Topic:   INDUSTRY
Subtopic:   AUTOMOBILES-ANNOUNCEMENT OF APPOINTMENT OF ROYAL COMMISSION
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LIB

Paul Joseph James Martin

Liberal

Hon. Paul Marlin (Essex Easl):

Mr. Speaker, as one member of parliament who represents a constituency where the automobile industry plays such a great part in the economic life of the community, I welcome the action announced by the Prime Minister this morning. I may say to him that in announcing the commissioner, Professor Vincent Bladen, that gentleman has a qualification which I am sure the Prime Minister was not aware of, and I am sure if he had been aware of it he would not think the qualifications were as deserved as he and I both believe they are; and that is that Professor Bladen is an old professor of mine, as he is of the Minister of Finance. That, of course, will ease the blow a little in the Prime Minister's eyes, when he realizes that the Minister of Finance was taught some of his basic economics by Professor Bladen.

I had anticipated that the commission to be appointed by the government to look into the automobile industry would have been composed of more than one commissioner. I had anticipated there would be several commissioners so that various groups in the country would have been represented, including labour, management, the consumer and the state. However, the government has decided to appoint a single commissioner. I cannot speak too highly of his qualifications.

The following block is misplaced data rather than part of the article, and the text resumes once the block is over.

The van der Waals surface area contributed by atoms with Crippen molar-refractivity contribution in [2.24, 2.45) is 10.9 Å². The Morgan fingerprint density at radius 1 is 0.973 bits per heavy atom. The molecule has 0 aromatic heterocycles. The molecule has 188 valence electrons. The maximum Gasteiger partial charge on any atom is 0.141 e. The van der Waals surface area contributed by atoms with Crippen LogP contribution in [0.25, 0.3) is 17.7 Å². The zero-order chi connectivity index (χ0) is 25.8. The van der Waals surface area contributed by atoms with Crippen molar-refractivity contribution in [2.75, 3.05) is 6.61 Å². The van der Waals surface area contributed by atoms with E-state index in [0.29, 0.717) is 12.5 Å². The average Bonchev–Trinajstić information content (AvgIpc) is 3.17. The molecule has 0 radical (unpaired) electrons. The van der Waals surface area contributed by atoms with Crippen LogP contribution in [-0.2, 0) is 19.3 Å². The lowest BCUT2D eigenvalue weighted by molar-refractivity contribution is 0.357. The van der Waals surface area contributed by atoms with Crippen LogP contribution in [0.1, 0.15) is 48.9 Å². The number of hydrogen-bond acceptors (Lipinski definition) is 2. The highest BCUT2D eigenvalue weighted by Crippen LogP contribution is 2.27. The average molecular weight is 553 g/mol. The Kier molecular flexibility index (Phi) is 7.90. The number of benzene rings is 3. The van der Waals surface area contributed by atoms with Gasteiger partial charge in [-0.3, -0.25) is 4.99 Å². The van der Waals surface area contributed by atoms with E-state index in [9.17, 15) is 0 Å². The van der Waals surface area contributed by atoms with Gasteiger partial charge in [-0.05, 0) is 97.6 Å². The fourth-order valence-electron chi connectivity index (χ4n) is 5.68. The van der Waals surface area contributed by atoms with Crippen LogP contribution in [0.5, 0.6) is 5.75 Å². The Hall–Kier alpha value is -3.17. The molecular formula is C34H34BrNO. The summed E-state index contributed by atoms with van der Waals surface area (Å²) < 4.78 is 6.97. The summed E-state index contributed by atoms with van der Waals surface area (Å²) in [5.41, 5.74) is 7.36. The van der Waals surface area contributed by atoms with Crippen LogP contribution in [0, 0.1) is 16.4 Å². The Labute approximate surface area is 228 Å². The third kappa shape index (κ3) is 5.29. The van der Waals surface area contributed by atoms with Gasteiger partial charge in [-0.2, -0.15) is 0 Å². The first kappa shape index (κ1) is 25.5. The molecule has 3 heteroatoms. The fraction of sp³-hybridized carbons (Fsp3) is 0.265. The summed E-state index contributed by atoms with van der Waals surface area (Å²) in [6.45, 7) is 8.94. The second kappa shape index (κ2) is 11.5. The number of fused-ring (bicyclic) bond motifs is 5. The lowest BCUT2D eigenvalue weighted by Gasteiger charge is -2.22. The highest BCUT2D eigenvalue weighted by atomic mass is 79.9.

The problem facing the industry, however, as I am sure the Prime Minister will recognize, is of such a nature as not to be resolved merely by this study. I hope the inquiry will be prosecuted with dispatch, so the government will be enabled to reach conclusions which will improve the condition in that industry and increase the opportunity for employment. Meanwhile, however, the government, it seems to me, is not absolved from taking corrective measures

7386 HOUSE OF

Royal Commission on Automobiles at the present time. One, of course, would be the abolition of the excise tax pursuant to promises-

Topic:   INDUSTRY
Subtopic:   AUTOMOBILES-ANNOUNCEMENT OF APPOINTMENT OF ROYAL COMMISSION
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?

Some hon. Members:

Order.

Topic:   INDUSTRY
Subtopic:   AUTOMOBILES-ANNOUNCEMENT OF APPOINTMENT OF ROYAL COMMISSION
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PC

Daniel Roland Michener (Speaker of the House of Commons)